the grownups ain’t coming


I was having a chat with a friend the other day about being vs. feeling like a grownup. I have realized something crazy lately, mostly since becoming a parent, but also since turning 30: the big secret of being an adult is that almost no one actually feels like one a lot of the time. That and the fact that the only major perk of being an adult is getting to have ice cream or popcorn for dinner if you want to. But mostly the thing about not feeling like a real grownup.

At least I don’t. I find myself, 30 years old, mother of twin three year olds, married, homeowner, scheduler of important things, manager of some serious medical issues, meal planner, writer, friend…and feeling like I’m playing house. I look around at all my responsibilities, which I usually handle just fine, and often wonder, “Who the heck decided I could handle all of this?” It’s like I’m waiting for the real grownups to show up and take charge, only to realize, the grownups ain’t coming. The grownups are us.

I’ve even realized that I seem to think of “adulting” like others might think of playing video games: I’m earning or losing points along the way, and occasionally leveling up. Remembering to pay a bill: points. Actually calling and talking to the insurer or medical supply guy or specialty nurse about something: points. Doing all the steps of my skincare routine for more than three days in a row: points. Exercising, even with kids underfoot: points. Eating the recommended servings of vegetables: points. Remembering the paperwork for the kid thing: points. Not getting sunburned or allowing my kids to get sunburned on the beach vacation: points. Not letting the clothes get funky in the washing machine before switching them to the dryer: points. Hosting actual adult parties: points.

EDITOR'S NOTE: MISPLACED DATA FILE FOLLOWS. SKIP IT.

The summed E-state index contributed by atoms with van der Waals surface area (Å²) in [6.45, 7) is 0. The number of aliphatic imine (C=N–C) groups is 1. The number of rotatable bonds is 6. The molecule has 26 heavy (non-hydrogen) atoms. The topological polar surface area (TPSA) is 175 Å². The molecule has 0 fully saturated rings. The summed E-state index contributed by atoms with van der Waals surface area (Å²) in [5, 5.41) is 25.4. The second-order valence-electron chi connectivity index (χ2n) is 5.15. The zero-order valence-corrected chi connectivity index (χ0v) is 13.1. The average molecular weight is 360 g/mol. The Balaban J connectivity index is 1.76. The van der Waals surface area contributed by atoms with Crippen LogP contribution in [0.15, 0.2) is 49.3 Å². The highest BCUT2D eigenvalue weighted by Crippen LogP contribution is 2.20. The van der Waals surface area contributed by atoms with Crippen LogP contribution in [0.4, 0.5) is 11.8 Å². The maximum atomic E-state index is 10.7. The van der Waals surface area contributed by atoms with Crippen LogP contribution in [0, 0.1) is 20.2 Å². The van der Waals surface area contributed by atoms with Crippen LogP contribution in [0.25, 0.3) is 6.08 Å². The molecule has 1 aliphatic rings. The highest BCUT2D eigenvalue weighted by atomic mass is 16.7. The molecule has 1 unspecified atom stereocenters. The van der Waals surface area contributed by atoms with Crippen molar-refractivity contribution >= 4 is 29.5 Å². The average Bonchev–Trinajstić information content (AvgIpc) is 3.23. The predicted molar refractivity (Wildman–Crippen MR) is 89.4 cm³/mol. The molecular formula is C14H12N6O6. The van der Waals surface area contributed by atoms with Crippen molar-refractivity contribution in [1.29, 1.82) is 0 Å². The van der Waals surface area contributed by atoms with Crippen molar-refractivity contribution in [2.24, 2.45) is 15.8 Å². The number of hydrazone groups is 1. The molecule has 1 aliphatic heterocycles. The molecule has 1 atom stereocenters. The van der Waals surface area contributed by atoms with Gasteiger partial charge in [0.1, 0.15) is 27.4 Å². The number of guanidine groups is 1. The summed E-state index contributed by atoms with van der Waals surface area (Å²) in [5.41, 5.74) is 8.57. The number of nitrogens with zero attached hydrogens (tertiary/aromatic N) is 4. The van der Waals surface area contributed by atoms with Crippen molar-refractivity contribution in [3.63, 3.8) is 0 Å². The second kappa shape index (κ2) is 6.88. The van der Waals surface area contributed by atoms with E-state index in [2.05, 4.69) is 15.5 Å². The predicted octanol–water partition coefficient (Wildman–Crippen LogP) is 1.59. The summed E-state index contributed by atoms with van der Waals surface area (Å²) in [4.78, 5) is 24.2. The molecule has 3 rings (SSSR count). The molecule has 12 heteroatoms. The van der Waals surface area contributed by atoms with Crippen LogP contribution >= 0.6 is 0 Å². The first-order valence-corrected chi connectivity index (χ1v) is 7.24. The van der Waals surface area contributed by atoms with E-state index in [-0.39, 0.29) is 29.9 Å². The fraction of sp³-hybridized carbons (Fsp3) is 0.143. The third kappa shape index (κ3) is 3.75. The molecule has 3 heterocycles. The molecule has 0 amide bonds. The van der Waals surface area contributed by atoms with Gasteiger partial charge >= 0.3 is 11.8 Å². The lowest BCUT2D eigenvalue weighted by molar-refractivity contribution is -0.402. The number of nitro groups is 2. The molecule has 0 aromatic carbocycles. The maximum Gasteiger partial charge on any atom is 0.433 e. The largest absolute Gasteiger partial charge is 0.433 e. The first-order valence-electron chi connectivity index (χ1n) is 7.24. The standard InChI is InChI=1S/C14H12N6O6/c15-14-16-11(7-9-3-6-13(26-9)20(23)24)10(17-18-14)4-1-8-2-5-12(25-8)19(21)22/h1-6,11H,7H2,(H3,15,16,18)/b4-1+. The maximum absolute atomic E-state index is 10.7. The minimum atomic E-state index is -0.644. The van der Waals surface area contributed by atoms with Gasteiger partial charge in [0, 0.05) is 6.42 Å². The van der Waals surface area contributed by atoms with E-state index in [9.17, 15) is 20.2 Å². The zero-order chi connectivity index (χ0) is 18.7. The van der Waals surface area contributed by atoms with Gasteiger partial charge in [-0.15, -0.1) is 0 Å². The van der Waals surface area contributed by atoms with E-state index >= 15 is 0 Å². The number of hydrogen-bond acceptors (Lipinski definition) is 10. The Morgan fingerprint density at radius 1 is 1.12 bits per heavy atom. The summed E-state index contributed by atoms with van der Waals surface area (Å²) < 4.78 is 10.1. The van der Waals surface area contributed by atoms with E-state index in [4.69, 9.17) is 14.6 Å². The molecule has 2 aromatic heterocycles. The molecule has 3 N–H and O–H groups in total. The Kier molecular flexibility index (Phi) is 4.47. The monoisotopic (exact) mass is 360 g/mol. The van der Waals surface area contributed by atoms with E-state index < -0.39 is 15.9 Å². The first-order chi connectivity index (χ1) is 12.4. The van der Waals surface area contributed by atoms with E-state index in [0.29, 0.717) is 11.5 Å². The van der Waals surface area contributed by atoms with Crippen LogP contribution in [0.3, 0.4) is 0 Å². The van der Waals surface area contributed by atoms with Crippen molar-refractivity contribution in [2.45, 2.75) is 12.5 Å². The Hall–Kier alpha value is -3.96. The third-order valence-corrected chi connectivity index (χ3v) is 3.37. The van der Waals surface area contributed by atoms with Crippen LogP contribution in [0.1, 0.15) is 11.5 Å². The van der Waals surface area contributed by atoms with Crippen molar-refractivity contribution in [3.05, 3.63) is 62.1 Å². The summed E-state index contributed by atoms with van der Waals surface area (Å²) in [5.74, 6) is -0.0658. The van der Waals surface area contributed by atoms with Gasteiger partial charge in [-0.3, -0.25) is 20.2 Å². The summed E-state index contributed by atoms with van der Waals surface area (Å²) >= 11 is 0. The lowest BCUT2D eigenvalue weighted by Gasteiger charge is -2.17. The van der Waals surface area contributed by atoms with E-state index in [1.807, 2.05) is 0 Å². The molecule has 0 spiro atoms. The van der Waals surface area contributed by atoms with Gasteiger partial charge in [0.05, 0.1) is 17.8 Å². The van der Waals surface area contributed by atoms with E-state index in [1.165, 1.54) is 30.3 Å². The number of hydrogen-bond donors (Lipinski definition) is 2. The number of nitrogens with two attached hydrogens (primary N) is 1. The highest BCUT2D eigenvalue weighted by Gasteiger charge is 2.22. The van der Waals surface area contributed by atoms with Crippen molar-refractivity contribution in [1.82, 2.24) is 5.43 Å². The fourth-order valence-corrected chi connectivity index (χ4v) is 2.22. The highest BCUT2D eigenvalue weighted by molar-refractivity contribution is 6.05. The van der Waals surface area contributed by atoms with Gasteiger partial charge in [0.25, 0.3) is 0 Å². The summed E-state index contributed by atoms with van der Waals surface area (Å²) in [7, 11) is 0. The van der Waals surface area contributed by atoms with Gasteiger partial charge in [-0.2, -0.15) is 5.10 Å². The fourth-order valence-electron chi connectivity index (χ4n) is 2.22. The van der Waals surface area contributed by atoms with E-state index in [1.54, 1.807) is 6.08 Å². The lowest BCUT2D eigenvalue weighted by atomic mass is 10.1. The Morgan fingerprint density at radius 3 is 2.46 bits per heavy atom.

Getting married? Leveled up. Buying a house? Leveled up. Moving halfway across the country? Leveled up. Dealing with loss? Leveled up. Facing my own mortality in a major way? Leveled up. Becoming a parent? Leveled up. Twins? Leveled way up. Having a kid with a disability? Leveled up. Managing my own chronic health issues? Leveled up. Realizing what I do or DON’T want to do with my life? Leveled up.

It’s like I think that if I collect enough points or get to a final level, I’ll stop feeling like I’m pretending at being a grownup and actually feel like an adult. This probably makes me a stereotype of a Millennial, but what can I say, I graduated high school in 2003. My generation allegedly feels like adolescents forever. Guilty as charged. The thing that really lets me know that I’m a grownup is that I now know it doesn’t matter if I feel like an imposter, because I still gotta get shit done. It turns out being a grownup is a lot like being brave: it’s about feeling one way but doing the damn thing anyway. Brave people are still scared. Real grownups still feel like kids playing house a lot of the time. You just don’t tell anyone you’re secretly earning merit badges in your head and move along your merry little way.